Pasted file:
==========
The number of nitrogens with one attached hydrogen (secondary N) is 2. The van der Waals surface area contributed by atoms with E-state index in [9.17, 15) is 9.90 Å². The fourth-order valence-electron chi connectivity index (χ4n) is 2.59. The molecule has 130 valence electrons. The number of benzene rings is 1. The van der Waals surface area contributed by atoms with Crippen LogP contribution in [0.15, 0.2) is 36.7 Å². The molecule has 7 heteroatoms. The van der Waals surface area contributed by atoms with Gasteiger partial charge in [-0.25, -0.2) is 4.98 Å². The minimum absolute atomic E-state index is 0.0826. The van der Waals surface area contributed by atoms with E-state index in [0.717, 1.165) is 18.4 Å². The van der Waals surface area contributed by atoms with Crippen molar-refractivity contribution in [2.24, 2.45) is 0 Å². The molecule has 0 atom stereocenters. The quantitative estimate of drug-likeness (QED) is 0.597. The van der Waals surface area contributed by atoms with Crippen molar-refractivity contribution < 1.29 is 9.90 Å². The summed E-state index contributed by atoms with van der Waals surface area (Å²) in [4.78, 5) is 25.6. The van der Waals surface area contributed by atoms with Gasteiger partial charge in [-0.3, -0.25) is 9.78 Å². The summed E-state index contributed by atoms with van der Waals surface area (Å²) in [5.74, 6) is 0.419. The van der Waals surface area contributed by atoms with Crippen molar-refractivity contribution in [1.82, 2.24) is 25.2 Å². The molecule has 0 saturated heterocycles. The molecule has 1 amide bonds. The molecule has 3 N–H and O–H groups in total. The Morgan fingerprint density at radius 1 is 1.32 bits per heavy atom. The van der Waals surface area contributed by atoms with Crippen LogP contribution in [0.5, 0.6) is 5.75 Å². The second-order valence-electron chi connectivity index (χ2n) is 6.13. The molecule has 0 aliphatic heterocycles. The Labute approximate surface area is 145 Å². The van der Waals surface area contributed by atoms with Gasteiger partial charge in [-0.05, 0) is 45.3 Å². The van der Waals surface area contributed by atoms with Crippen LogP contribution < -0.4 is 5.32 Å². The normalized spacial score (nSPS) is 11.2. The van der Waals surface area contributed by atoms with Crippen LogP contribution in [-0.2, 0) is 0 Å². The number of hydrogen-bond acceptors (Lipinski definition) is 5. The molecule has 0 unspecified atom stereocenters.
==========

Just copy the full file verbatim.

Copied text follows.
The number of nitrogens with one attached hydrogen (secondary N) is 2. The van der Waals surface area contributed by atoms with E-state index in [9.17, 15) is 9.90 Å². The fourth-order valence-electron chi connectivity index (χ4n) is 2.59. The molecule has 130 valence electrons. The number of benzene rings is 1. The van der Waals surface area contributed by atoms with Crippen LogP contribution in [0.15, 0.2) is 36.7 Å². The molecule has 7 heteroatoms. The van der Waals surface area contributed by atoms with Gasteiger partial charge in [-0.25, -0.2) is 4.98 Å². The minimum absolute atomic E-state index is 0.0826. The van der Waals surface area contributed by atoms with E-state index in [0.717, 1.165) is 18.4 Å². The van der Waals surface area contributed by atoms with Crippen molar-refractivity contribution in [2.24, 2.45) is 0 Å². The molecule has 0 atom stereocenters. The quantitative estimate of drug-likeness (QED) is 0.597. The van der Waals surface area contributed by atoms with Crippen molar-refractivity contribution < 1.29 is 9.90 Å². The summed E-state index contributed by atoms with van der Waals surface area (Å²) in [4.78, 5) is 25.6. The van der Waals surface area contributed by atoms with Gasteiger partial charge in [-0.3, -0.25) is 9.78 Å². The summed E-state index contributed by atoms with van der Waals surface area (Å²) in [5.74, 6) is 0.419. The van der Waals surface area contributed by atoms with Crippen molar-refractivity contribution in [1.82, 2.24) is 25.2 Å². The molecule has 0 saturated heterocycles. The molecule has 1 amide bonds. The molecule has 3 N–H and O–H groups in total. The Morgan fingerprint density at radius 1 is 1.32 bits per heavy atom. The van der Waals surface area contributed by atoms with Crippen LogP contribution in [0.5, 0.6) is 5.75 Å². The second-order valence-electron chi connectivity index (χ2n) is 6.13. The molecule has 0 aliphatic heterocycles. The Labute approximate surface area is 145 Å². The van der Waals surface area contributed by atoms with Gasteiger partial charge in [-0.05, 0) is 45.3 Å². The van der Waals surface area contributed by atoms with Crippen LogP contribution < -0.4 is 5.32 Å². The normalized spacial score (nSPS) is 11.2. The van der Waals surface area contributed by atoms with Crippen LogP contribution in [-0.2, 0) is 0 Å². The number of hydrogen-bond acceptors (Lipinski definition) is 5. The molecule has 0 unspecified atom stereocenters.